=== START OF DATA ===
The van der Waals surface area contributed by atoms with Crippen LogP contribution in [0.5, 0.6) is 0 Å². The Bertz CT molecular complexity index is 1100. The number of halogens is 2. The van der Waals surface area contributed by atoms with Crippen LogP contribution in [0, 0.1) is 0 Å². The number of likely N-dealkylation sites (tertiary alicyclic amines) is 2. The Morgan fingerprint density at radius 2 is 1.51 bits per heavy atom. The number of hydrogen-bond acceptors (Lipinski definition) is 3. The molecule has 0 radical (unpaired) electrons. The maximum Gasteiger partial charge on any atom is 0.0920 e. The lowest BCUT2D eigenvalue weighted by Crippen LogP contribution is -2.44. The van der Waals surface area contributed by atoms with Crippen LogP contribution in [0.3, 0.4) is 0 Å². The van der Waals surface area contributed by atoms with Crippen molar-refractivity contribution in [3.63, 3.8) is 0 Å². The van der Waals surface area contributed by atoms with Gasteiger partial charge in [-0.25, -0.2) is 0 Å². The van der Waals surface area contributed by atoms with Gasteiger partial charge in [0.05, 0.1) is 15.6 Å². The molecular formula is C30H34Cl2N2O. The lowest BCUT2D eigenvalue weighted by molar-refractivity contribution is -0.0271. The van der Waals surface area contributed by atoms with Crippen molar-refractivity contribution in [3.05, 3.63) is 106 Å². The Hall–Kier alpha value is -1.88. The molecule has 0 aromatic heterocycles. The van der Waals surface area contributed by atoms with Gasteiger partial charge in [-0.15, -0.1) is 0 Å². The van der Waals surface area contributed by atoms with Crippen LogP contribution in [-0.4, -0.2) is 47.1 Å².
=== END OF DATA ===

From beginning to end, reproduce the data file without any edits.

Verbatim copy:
The van der Waals surface area contributed by atoms with Crippen LogP contribution in [0.5, 0.6) is 0 Å². The Bertz CT molecular complexity index is 1100. The number of halogens is 2. The van der Waals surface area contributed by atoms with Crippen LogP contribution in [0, 0.1) is 0 Å². The number of likely N-dealkylation sites (tertiary alicyclic amines) is 2. The Morgan fingerprint density at radius 2 is 1.51 bits per heavy atom. The number of hydrogen-bond acceptors (Lipinski definition) is 3. The molecule has 0 radical (unpaired) electrons. The maximum Gasteiger partial charge on any atom is 0.0920 e. The lowest BCUT2D eigenvalue weighted by Crippen LogP contribution is -2.44. The van der Waals surface area contributed by atoms with Crippen LogP contribution in [0.3, 0.4) is 0 Å². The van der Waals surface area contributed by atoms with Crippen molar-refractivity contribution in [3.63, 3.8) is 0 Å². The van der Waals surface area contributed by atoms with Gasteiger partial charge in [-0.25, -0.2) is 0 Å². The van der Waals surface area contributed by atoms with Gasteiger partial charge in [0.05, 0.1) is 15.6 Å². The molecular formula is C30H34Cl2N2O. The lowest BCUT2D eigenvalue weighted by molar-refractivity contribution is -0.0271. The van der Waals surface area contributed by atoms with Crippen molar-refractivity contribution in [3.05, 3.63) is 106 Å². The Hall–Kier alpha value is -1.88. The molecule has 0 aromatic heterocycles. The van der Waals surface area contributed by atoms with Gasteiger partial charge in [-0.15, -0.1) is 0 Å². The van der Waals surface area contributed by atoms with Crippen LogP contribution in [-0.4, -0.2) is 47.1 Å².